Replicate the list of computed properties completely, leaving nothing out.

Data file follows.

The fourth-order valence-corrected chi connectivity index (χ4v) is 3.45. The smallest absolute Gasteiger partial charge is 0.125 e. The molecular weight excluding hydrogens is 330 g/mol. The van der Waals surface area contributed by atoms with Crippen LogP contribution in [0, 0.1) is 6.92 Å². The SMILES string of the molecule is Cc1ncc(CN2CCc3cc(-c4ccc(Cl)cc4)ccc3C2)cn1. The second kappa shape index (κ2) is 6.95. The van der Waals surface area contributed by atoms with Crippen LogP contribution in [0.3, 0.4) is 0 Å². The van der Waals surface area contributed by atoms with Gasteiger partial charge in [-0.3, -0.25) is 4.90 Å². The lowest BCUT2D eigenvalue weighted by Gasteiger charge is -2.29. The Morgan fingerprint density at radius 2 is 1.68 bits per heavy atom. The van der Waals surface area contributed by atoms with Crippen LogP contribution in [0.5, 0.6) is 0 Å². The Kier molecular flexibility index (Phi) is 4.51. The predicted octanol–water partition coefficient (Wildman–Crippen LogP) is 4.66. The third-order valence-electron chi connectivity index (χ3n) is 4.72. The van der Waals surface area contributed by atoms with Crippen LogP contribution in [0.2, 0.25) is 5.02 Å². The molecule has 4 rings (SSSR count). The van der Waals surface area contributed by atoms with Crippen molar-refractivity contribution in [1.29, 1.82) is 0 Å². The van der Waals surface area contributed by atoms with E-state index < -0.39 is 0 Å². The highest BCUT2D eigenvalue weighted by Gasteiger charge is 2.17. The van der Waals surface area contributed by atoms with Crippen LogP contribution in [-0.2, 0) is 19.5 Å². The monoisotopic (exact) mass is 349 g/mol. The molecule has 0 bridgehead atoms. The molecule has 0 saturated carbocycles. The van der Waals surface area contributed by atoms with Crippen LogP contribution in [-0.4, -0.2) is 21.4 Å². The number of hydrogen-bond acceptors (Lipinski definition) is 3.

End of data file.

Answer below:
The fourth-order valence-corrected chi connectivity index (χ4v) is 3.45. The smallest absolute Gasteiger partial charge is 0.125 e. The molecular weight excluding hydrogens is 330 g/mol. The van der Waals surface area contributed by atoms with Crippen LogP contribution in [0, 0.1) is 6.92 Å². The SMILES string of the molecule is Cc1ncc(CN2CCc3cc(-c4ccc(Cl)cc4)ccc3C2)cn1. The second kappa shape index (κ2) is 6.95. The van der Waals surface area contributed by atoms with Crippen LogP contribution in [0.3, 0.4) is 0 Å². The van der Waals surface area contributed by atoms with Gasteiger partial charge in [-0.3, -0.25) is 4.90 Å². The lowest BCUT2D eigenvalue weighted by Gasteiger charge is -2.29. The Morgan fingerprint density at radius 2 is 1.68 bits per heavy atom. The van der Waals surface area contributed by atoms with Crippen LogP contribution in [0.5, 0.6) is 0 Å². The Kier molecular flexibility index (Phi) is 4.51. The predicted octanol–water partition coefficient (Wildman–Crippen LogP) is 4.66. The third-order valence-electron chi connectivity index (χ3n) is 4.72. The van der Waals surface area contributed by atoms with Crippen LogP contribution in [0.2, 0.25) is 5.02 Å². The molecule has 4 rings (SSSR count). The van der Waals surface area contributed by atoms with Crippen molar-refractivity contribution in [1.29, 1.82) is 0 Å². The van der Waals surface area contributed by atoms with E-state index < -0.39 is 0 Å². The highest BCUT2D eigenvalue weighted by Gasteiger charge is 2.17. The van der Waals surface area contributed by atoms with Crippen LogP contribution in [-0.2, 0) is 19.5 Å². The monoisotopic (exact) mass is 349 g/mol. The molecule has 0 bridgehead atoms. The molecule has 0 saturated carbocycles. The van der Waals surface area contributed by atoms with Crippen LogP contribution in [-0.4, -0.2) is 21.4 Å². The number of hydrogen-bond acceptors (Lipinski definition) is 3.